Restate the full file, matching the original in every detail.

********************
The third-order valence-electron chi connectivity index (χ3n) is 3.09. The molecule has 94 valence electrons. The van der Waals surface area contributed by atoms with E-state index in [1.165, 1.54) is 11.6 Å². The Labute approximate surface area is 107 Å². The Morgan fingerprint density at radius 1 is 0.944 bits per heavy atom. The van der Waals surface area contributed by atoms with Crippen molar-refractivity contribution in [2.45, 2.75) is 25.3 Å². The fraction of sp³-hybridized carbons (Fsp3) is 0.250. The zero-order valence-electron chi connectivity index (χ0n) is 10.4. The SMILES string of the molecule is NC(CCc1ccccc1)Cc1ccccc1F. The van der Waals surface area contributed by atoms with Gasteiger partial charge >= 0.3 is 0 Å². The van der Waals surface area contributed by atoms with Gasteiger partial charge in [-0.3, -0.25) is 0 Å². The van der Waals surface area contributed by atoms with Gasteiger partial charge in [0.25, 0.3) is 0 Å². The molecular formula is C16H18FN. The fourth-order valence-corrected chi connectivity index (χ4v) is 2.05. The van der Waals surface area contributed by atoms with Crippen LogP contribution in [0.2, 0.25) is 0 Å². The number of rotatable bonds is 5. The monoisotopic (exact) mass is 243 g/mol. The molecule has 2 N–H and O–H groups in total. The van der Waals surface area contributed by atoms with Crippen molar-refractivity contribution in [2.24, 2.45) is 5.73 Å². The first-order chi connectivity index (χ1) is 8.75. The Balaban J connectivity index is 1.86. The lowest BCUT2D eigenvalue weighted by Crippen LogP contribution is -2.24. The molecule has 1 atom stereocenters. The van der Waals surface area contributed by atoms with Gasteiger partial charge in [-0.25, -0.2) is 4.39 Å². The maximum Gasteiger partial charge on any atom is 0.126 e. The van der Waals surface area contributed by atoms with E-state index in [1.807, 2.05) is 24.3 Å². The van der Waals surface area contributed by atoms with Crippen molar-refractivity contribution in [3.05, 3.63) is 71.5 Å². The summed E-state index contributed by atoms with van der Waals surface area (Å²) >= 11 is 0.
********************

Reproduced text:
The third-order valence-electron chi connectivity index (χ3n) is 3.09. The molecule has 94 valence electrons. The van der Waals surface area contributed by atoms with E-state index in [1.165, 1.54) is 11.6 Å². The Labute approximate surface area is 107 Å². The Morgan fingerprint density at radius 1 is 0.944 bits per heavy atom. The van der Waals surface area contributed by atoms with Crippen molar-refractivity contribution in [2.45, 2.75) is 25.3 Å². The fraction of sp³-hybridized carbons (Fsp3) is 0.250. The zero-order valence-electron chi connectivity index (χ0n) is 10.4. The SMILES string of the molecule is NC(CCc1ccccc1)Cc1ccccc1F. The van der Waals surface area contributed by atoms with Gasteiger partial charge >= 0.3 is 0 Å². The van der Waals surface area contributed by atoms with Gasteiger partial charge in [-0.3, -0.25) is 0 Å². The van der Waals surface area contributed by atoms with Gasteiger partial charge in [0.25, 0.3) is 0 Å². The molecular formula is C16H18FN. The fourth-order valence-corrected chi connectivity index (χ4v) is 2.05. The van der Waals surface area contributed by atoms with Crippen LogP contribution in [0.2, 0.25) is 0 Å². The number of rotatable bonds is 5. The monoisotopic (exact) mass is 243 g/mol. The molecule has 2 N–H and O–H groups in total. The van der Waals surface area contributed by atoms with Crippen molar-refractivity contribution in [2.24, 2.45) is 5.73 Å². The first-order chi connectivity index (χ1) is 8.75. The Balaban J connectivity index is 1.86. The lowest BCUT2D eigenvalue weighted by Crippen LogP contribution is -2.24. The molecule has 1 atom stereocenters. The van der Waals surface area contributed by atoms with Gasteiger partial charge in [-0.25, -0.2) is 4.39 Å². The maximum Gasteiger partial charge on any atom is 0.126 e. The van der Waals surface area contributed by atoms with E-state index in [1.807, 2.05) is 24.3 Å². The van der Waals surface area contributed by atoms with Crippen molar-refractivity contribution in [3.05, 3.63) is 71.5 Å². The summed E-state index contributed by atoms with van der Waals surface area (Å²) >= 11 is 0.